In vitro NIR fluorescence ratio measurements and fluorescence microscopy
ADC metabolism was studied by dually labeling T-DM1 with DDAO and IRDye as described above. As the labeled ADC binds to the cell surface receptor, gets internalized, and subsequently degraded, the low molecular weight and more lipophilic DDAO diffuses out of the cell while the IRDye remains trapped (16). DDAO therefore approximates the intact protein (as it is cleared upon degradation), whereas IRDye approximates the cumulative uptake in the cell (18). Unlike pH effects (19) or quenching/FRET, this provides an irreversible measurement of both intact protein and payload delivery without requiring a high degree of labeling (self-quenching approach) or larger dye-quencher conjugates. NCI-N87 and HCC1954 cells were plated in 96-well plates. Cells were labeled for 30 minutes at 37°C at different times over a 48-hour period. After each labeling, cells were washed twice to remove excess media. After 48 hours, cells were washed three times and then harvested using Cellstripper (Corning, 25-056-CI), a nonenzymatic cell dissociation solution, and fluorescence intensity was quantified using an Attune Acoustic Focusing Cytometer (Life Technologies). The signal for each dye was normalized to the initial time point, and the normalized ratio of DDAO divided by IRDye was plotted to show the ratio of intact ADC to cumulative uptake. Alternatively, cells were imaged using fluorescence confocal microscopy (Olympus) with a 635 nm laser for DDAO and a 748 nm laser for IRDye.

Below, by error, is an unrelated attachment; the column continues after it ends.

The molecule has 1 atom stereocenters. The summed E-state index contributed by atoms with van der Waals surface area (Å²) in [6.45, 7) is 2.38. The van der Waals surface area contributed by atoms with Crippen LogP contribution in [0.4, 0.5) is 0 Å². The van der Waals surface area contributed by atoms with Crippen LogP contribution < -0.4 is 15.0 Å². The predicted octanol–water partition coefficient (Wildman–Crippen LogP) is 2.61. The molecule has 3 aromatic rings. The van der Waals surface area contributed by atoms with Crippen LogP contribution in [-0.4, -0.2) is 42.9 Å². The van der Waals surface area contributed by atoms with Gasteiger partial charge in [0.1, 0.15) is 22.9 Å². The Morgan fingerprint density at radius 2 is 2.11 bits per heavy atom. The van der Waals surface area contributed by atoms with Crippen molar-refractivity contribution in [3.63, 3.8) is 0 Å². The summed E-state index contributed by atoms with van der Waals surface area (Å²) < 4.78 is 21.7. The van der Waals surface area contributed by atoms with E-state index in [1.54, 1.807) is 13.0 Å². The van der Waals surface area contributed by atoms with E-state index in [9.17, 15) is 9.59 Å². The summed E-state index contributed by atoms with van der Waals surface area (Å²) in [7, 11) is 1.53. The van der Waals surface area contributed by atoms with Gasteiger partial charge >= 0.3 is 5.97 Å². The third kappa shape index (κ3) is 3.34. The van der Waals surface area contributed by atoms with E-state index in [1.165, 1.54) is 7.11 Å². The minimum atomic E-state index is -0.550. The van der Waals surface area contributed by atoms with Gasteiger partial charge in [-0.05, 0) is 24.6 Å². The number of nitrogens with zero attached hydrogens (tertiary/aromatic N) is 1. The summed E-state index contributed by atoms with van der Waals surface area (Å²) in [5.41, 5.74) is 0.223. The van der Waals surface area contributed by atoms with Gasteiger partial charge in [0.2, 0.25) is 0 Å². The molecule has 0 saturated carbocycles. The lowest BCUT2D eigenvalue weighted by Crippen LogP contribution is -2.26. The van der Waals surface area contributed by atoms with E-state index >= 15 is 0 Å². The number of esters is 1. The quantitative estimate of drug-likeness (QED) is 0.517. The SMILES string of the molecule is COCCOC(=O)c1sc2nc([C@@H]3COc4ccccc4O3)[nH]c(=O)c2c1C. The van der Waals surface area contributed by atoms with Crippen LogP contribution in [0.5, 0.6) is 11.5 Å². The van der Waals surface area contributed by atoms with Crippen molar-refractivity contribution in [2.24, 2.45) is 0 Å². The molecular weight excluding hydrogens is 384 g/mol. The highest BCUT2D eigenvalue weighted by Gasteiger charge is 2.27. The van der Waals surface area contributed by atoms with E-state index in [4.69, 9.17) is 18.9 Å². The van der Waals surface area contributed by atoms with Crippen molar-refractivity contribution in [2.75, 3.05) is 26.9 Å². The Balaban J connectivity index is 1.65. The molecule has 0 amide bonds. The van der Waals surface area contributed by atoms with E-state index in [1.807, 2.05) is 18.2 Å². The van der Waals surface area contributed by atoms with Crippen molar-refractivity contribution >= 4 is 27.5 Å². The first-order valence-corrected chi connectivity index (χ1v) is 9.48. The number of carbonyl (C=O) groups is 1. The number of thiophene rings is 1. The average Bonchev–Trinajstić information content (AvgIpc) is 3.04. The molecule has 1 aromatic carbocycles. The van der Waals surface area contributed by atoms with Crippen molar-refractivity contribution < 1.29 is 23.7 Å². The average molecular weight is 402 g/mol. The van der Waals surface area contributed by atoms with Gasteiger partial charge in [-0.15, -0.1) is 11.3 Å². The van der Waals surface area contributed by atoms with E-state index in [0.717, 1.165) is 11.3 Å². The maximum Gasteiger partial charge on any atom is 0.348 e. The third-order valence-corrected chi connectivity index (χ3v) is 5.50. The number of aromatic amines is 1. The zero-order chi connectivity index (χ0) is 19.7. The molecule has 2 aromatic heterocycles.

Tumor growth studies
All animal studies were conducted in accordance with the University of Michigan Institutional Animal Care and Use Committee. For all tumor xenografts studies, 5 × 106 NCI-N87 cells were inoculated in the rear flanks of 4–8 week old female nude (Foxn1nu/nu) mice obtained from Jackson Laboratories (one flank for tumor growth studies, both flanks for all others). For tumor growth studies, tumor volume was measured using calipers every other day using the formula volume = 0.5 × length × width2. Trastuzumab, T-DM1, both trastuzumab and T-DM1 (all unlabeled), or saline were injected via tail vein once tumors reached 250 mm3. For tumor growth studies, 10 animals were used for all treated and untreated cohorts. Kaplan–Meier survival curves were generated in PRISM and were analyzed by log-rank test at significance level of P ≤ 0.05.